You don’t need me to sit here and tell you that 2020 was a year for the history books. The past twelve months have tested the population in ways they’ve never been tested before, and it isn’t surprising to hear that many people are having to pick themselves up and drag themselves into a brand new year rather than bouncing into it full of hope and positivity of their own accord.
As such, I also imagine that the notion of New Year’s Resolutions has gone firmly out of the window for most of us. After a year that’s already required so much adaptation and self-sacrifice, who on Earth would voluntarily want to take on even more drastic lifestyle changes?
However, it’s this very fixed idea of what New Year’s Resolutions should look like that I want to challenge today.
In the UK, the most common New Year’s Resolutions are to lose weight, do more exercise, spend less money, and cut down on alcohol. All admirable, if somewhat predictable, goals if you ask me… but notice how they all require some form of self-disciplining or retribution. Although there are ways to go about each of these in a more positive and self-compassionate way, what we typically see during the beginning of each New Year is a week or so of stringent commitment to these goals before motivation wavers and people simply return to their old ways.
Now, something us disabled and chronically ill folk know all too well is that smaller, more sustainable steps can be the key to achieving longer-term change. Something else we come to know first-hand is that self-compassion can be so much more impactful than self-sacrifice.
Instead of resolving to give up one of my own bad habits this year (of which there are plenty!), I’m going to try and adopt a small positive change into my life instead; I’m going to try and get back into practicing mindfulness. I want to add short mindfulness and meditation practice into my day, rather than take something else away from it. I could have decided that I’d strive to spend less time on my phone or to stop bulldozing through my day in a way that wreaks havoc on my symptoms, but rather than taking something away from myself in this way, I’m instead going to add in something positive that could inadvertently help me tackle these other two issues anyway.
If you’re feeling inspired to make a change but you too want to avoid sacrificing anything else as we head into 2021, allow me to share a few ideas for more compassionate resolutions you could consider instead…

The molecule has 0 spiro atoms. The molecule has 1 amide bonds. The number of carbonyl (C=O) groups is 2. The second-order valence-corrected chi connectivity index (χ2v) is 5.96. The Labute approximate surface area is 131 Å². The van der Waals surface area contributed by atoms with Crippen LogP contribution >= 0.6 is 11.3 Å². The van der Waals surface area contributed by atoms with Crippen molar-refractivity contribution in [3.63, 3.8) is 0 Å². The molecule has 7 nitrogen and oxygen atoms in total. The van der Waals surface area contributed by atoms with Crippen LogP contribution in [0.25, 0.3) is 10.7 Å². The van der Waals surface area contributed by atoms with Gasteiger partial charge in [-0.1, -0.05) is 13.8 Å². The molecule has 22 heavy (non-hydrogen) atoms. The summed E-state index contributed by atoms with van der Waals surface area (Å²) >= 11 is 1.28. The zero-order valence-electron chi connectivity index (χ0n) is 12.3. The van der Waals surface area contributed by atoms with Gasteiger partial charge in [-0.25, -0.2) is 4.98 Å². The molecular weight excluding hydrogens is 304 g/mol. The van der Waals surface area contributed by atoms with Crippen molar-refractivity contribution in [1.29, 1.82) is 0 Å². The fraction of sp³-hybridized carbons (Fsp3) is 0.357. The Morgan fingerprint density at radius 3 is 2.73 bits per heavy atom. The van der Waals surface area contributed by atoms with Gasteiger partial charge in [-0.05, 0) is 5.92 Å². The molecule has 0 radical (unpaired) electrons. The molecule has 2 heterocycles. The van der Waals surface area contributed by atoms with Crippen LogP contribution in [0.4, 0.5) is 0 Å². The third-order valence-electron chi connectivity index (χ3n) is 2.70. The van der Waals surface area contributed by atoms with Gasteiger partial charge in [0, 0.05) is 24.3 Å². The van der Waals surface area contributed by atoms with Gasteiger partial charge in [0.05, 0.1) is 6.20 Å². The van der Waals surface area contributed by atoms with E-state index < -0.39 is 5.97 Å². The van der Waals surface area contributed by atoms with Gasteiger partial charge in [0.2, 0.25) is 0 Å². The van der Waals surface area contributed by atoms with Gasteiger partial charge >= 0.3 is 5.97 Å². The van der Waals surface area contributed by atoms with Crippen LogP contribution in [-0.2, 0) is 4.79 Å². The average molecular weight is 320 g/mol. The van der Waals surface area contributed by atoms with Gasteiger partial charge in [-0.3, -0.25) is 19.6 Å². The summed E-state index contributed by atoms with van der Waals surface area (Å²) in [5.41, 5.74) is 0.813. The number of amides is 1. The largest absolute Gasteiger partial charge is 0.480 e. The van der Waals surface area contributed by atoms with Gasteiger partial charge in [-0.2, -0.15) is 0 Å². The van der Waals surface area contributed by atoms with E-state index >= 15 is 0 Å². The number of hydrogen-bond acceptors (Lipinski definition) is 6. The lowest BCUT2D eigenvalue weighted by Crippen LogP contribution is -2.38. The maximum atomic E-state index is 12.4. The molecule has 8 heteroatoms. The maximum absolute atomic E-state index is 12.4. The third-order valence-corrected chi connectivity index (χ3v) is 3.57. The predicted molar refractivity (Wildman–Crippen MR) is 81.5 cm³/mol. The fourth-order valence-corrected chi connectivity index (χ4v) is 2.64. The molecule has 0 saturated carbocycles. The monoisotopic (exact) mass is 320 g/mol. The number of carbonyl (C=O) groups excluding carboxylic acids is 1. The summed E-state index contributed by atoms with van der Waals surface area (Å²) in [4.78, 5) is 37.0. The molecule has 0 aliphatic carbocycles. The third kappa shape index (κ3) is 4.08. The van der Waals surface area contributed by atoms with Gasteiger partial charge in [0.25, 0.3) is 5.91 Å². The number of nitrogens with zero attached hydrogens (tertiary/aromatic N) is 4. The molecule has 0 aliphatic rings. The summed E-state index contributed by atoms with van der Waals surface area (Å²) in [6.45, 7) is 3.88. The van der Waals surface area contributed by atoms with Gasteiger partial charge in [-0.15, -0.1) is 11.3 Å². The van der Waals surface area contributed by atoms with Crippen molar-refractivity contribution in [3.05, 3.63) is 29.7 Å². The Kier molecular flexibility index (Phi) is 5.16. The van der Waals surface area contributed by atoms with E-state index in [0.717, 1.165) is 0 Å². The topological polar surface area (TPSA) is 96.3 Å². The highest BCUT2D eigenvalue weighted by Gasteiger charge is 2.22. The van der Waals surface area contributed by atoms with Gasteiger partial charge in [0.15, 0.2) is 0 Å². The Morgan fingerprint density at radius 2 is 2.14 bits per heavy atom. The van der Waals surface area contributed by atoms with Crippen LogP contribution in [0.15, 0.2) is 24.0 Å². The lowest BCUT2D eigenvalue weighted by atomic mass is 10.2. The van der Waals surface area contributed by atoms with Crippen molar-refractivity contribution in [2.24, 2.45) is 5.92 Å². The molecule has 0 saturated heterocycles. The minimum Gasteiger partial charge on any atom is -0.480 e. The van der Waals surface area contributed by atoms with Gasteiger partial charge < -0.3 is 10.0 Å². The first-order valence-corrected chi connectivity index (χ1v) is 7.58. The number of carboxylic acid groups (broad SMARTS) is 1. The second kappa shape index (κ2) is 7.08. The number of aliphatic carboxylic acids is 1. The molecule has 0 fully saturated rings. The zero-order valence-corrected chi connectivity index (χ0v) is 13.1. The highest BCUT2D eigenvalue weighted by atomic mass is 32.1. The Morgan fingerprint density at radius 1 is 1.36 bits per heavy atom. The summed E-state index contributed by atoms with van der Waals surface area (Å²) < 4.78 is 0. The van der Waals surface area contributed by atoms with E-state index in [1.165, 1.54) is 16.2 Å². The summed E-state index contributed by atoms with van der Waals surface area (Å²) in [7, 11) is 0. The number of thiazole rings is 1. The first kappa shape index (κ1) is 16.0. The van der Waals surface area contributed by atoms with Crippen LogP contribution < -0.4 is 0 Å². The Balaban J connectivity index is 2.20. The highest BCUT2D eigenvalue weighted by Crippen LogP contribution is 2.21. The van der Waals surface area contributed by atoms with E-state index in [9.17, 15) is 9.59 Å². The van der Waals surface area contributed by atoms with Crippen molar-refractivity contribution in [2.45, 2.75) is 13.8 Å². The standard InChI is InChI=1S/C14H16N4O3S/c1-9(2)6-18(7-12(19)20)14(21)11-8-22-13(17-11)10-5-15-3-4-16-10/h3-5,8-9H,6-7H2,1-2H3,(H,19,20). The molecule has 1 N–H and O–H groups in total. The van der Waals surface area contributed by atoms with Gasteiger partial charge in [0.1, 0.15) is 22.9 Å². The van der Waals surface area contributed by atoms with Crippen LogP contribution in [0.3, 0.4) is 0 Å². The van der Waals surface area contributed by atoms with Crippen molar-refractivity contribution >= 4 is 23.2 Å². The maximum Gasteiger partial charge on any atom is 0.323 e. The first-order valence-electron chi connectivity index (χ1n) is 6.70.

- Spend more time socialising. Many chronically ill people find themselves having to be strict with how much time they spend with others. I completely appreciate that physically spending time with loved ones may be out of the question for those with more severe chronic conditions, and that socialising often just doesn’t fit nicely into our ideas of pacing and activity management… and I know first-hand how tough this can be. However, one positive we can take away from 2020 is that our perceptions of communicating with others have changed. Even when the world no longer necessitates 100 billion Skype calls and Zoom quizzes, don’t be afraid to be the one who initiates them in the future. Get yourself cosy in your favourite comfy chair, and enjoy the company of your loved ones in a way that’s more accessible to you.
- Volunteer for a worthy cause. I firmly believe that volunteering and fundraising are two of the most fulfilling past-times in the world. If you happen to be feeling a little lost or without purpose in the world, a feeling all too common at this time of year, putting your time and energy towards deserving causes who are desperate for the support of people like you can honestly be a gamechanger. You can read more about finding remote and flexible volunteering opportunities in this blog post.
- Prioritise your health and wellbeing. The most ironic thing among us younger disabled folk is that you’d think we’d be the most proactive with looking after our health needs. In reality, dealing with these things on the regular means we can sometimes become a bit complacent. I don’t mind telling you that I’ve been taking the same medication in the same patterns for years, and I still routinely miss doses simply because I forget about them. The life admin struggle is real, but I can firmly advocate for the benefits of pill reminder systems for the brain-foggy folk among us.
- Try a new hobby. Is there an activity you’ve always wanted to try but you’ve never quite been able to justify it? Give yourself permission to try new things, just for the fun of it. I know it can feel tricky to self-justify the exertion and recovery time such things can require (as you’ll see in this blog post about my first experience of adaptive skiing last year!), but provided it’s safe to do so, please allow yourself the time and energy to just give it a try. Even if it’s not for you, you’ll feel all the better for having found out for yourself.
- Share random acts of kindness. Finally, a straightforward resolution that can be perfectly tailored for your health condition or circumstances is simply to commit to performing more acts of kindness towards others. Whether it’s making a cuppa for a loved one, surprising somebody with a little gift appropriate for their needs (perhaps they have some of these pain management tools on their wish-list?) or simply sending a thoughtful message to somebody going through a tough time, we all know that even the smallest gestures can make a world of difference to somebody else. And with the serotonin boost that comes from sharing acts of kindness in this way, it’s a win-win situation if you ask me.
We’ve all had to contend with so many restrictions in 2020. Do we really want to kick off the New Year by imposing even more… on ourselves? Instead of characterising this month with self-sacrifice, here’s to enhancing our lives with more compassionate resolutions instead. Who’s joining me?
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